The Almodovar movie was sold out that November night and, after studying the marquee, my friend turned to me and said: “Do you want to just get a drink?”
It was a regular night out with my friend, let’s call her Daphne. After a glass of wine on an empty stomach, I found myself confessing not how much I wanted a man in my life but how much I wanted a baby, so much so that I was seriously contemplating doing it on my own. Daphne rolled the remains of a second martini around her glass.
“Why don’t you ask Z?” she said finally, meaning her ex-boyfriend, let’s call him Zachary. “You two have a good relationship. I bet he’d do it.”
Zachary was thirty years old, with a dimple on his chin. He was kind, funny, and trustworthy. He had everything I was looking for in a man to father my child.
It wasn’t that I’d given up on true love, but that biology was threatening to give up on me. At almost thirty-seven, I was every clich’ of the aging, baby-crazy spinster I swore up and down I’d never become. I nursed an embarrassing envy of Angelina Jolie – not for her lips or her lover but for the terrific ease with which she could amass children. Even if I wanted to adopt, that road seemed closed. I could just imagine the application: “Broke, single, self-employed writer seeking kids.”
I wanted to have a baby the old-fashioned way, and I had to do it on the cheap, which meant finding someone willing to pick up the other half of the job with no strings attached. It was asking a lot, and that was before we even got to my list of requirements. First he had to be clean. No question. And a lot of men out there, though you respect their minds and even their hearts, you have no idea where the rest of them has been. The last thing I needed holding up my baby-making project was a rendezvous with the neighborhood STD.
Second, he had to be single. Not necessarily uninvolved, but no wife or long-term partner in the mix. You may know the rare married couple so secure in their affection for each other and so overflowing in their affection for you that wife would be willing to let husband have sex with you four or five times a month indefinitely until the little blue line appeared. But I’ve never met them.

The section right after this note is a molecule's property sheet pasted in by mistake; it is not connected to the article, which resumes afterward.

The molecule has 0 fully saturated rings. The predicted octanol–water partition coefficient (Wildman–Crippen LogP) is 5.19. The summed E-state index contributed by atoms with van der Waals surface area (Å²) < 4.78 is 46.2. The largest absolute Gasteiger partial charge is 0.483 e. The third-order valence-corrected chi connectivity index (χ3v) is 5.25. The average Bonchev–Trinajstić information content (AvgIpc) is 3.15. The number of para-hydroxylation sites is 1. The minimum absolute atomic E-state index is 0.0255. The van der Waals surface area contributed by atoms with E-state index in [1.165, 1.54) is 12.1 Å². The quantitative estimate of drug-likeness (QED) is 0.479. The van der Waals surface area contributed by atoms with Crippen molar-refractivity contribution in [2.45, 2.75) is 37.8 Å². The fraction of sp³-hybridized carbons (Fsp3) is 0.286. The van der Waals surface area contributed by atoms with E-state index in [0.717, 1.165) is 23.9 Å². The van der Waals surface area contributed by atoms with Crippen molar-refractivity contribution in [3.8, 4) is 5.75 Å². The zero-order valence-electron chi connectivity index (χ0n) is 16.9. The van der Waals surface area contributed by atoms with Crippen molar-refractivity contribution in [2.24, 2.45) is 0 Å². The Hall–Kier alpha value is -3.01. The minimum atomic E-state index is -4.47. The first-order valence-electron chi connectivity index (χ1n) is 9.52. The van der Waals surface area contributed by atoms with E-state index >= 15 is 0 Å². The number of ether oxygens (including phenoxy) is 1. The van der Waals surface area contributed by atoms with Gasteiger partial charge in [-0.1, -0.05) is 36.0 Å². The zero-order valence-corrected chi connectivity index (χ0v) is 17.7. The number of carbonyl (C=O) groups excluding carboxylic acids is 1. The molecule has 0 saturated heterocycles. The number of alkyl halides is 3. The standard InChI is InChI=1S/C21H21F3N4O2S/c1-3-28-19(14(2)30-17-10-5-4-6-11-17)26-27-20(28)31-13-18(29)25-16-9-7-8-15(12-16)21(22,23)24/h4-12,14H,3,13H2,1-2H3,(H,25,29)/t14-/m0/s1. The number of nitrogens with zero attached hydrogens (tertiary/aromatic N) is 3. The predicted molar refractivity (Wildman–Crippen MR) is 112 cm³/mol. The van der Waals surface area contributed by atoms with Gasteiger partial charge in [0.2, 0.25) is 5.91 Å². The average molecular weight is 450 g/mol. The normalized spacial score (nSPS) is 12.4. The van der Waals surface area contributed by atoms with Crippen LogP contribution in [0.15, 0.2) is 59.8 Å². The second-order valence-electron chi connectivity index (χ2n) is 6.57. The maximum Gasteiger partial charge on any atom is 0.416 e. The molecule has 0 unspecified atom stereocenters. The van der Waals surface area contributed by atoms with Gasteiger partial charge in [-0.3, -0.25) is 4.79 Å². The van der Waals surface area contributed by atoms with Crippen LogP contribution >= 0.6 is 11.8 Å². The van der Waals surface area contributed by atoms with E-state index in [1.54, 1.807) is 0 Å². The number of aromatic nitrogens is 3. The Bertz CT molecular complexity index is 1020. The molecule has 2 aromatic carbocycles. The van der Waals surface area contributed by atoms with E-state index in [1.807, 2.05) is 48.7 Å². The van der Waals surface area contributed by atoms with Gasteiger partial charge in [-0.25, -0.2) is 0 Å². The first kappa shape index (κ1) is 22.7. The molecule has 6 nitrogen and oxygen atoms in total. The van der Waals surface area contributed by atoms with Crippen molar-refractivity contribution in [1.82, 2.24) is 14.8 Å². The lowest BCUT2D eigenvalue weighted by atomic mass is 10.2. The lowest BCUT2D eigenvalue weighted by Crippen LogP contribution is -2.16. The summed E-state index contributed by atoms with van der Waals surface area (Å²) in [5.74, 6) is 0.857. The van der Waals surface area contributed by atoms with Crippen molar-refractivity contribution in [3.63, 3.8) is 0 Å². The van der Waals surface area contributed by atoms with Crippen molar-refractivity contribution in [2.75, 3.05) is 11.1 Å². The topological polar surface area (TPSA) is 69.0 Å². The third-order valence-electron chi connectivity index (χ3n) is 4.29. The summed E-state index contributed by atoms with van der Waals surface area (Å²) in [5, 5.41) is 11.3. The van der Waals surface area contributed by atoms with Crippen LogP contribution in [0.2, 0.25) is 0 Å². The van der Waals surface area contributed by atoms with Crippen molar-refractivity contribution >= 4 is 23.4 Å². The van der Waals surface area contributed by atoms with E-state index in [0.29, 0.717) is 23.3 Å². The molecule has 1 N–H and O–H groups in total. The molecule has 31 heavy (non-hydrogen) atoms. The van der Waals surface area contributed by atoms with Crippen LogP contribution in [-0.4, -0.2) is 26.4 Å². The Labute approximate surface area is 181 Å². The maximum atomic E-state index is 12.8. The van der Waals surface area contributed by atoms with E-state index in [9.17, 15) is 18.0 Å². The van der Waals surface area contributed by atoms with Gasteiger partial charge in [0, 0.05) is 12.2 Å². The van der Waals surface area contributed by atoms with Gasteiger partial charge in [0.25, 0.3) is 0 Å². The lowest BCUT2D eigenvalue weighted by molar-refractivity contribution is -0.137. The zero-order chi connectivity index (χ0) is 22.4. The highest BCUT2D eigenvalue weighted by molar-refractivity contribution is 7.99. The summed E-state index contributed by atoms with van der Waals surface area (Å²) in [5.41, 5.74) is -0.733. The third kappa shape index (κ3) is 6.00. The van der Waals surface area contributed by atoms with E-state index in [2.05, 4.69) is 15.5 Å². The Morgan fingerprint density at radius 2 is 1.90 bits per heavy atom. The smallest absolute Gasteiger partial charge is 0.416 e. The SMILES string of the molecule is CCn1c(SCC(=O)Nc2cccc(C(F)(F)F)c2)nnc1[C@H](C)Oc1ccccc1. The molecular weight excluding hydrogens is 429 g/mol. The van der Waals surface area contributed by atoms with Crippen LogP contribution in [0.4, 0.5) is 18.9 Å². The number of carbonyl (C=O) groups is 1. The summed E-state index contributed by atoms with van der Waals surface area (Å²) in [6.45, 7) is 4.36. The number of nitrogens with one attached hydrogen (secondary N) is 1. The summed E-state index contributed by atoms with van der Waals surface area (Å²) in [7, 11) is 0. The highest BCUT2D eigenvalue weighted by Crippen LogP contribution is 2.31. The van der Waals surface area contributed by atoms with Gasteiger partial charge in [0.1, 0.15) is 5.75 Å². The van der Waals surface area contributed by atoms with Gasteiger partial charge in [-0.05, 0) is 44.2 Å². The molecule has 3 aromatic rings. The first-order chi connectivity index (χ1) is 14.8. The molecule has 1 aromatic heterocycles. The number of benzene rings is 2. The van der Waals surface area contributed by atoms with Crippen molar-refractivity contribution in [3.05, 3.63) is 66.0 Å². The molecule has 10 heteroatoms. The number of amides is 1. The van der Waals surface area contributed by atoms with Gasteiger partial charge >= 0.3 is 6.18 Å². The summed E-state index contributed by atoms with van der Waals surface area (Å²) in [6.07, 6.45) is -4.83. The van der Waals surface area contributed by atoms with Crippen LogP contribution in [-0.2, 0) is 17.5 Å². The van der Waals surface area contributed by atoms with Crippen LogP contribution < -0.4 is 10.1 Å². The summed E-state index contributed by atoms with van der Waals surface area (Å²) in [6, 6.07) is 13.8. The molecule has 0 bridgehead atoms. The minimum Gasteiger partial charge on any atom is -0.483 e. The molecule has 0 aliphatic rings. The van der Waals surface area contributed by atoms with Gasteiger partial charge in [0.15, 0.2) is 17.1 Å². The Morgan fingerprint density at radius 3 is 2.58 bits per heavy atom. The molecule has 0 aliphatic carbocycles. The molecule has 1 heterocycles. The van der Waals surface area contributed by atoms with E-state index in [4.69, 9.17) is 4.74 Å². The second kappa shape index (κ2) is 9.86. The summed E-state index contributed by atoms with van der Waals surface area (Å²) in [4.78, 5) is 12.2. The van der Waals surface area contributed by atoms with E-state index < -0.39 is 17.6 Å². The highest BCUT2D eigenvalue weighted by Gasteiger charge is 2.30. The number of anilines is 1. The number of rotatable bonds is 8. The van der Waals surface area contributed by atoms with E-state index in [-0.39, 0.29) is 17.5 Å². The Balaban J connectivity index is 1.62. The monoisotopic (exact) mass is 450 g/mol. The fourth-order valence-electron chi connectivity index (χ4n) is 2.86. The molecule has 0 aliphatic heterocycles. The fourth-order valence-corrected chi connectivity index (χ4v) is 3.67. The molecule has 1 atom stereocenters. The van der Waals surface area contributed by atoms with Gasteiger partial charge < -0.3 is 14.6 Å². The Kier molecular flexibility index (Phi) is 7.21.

Third, he had be trustworthy, and to trust me. Babymaking would require real commitment. Unless you ovulate like clockwork – and I most definitely did not – he had to be willing to show up on short notice. No headache nights, no mysterious trips out of town. My baby daddy would have to make himself available at 9 a.m. or midnight, fresh off a red-eye and with a killer case of the flu.
More importantly, the laws on parental rights are changing all the time, so even if you do write up a contract, odds are it won’t hold up in court. You want someone who you can talk to, reason with, should either of you decide you want the “family” relationship to be different from what you agreed upon up front.
On top of that you want a decent genetic backdrop – the recovering heroin addict with two alcoholic parents was out. And though he didn’t need to be an astrophysicist who sidelined as a male model, smart and funny and reasonably good looking would all be pluses, too.
Think hard. How many men do you know how fit the criteria?
I knew one: Zachary.
The angsting I did about who and how took up years, perhaps a necessary period of grieving for that vision of having children the traditional way. But when I tell the story now, people are far more interested in the practical details: Who’s your baby daddy? How did you ask him? How long did it take to conceive?
The who is confidential – a secret held between him, his ex-girlfriend, myself and our son. I knew him pretty well. We’d joked and flirted, shared meals and the occasional movie. I wanted that familiarity with my child’s father. An even casual knowing felt far preferable to ordering him up from a vial. For one, it was quicker and cheaper. But, on a deeper level, I wanted my child to spring from an act of – if not passion – at least fun and laughter.
The most awkward part of it all was the asking. I kept trying to pin Zachary down for a drink but his work schedule and mine seemed permanently incompatible. So finally I cornered him in the lobby of the gym we both frequented and spoke fast before he could interrupt.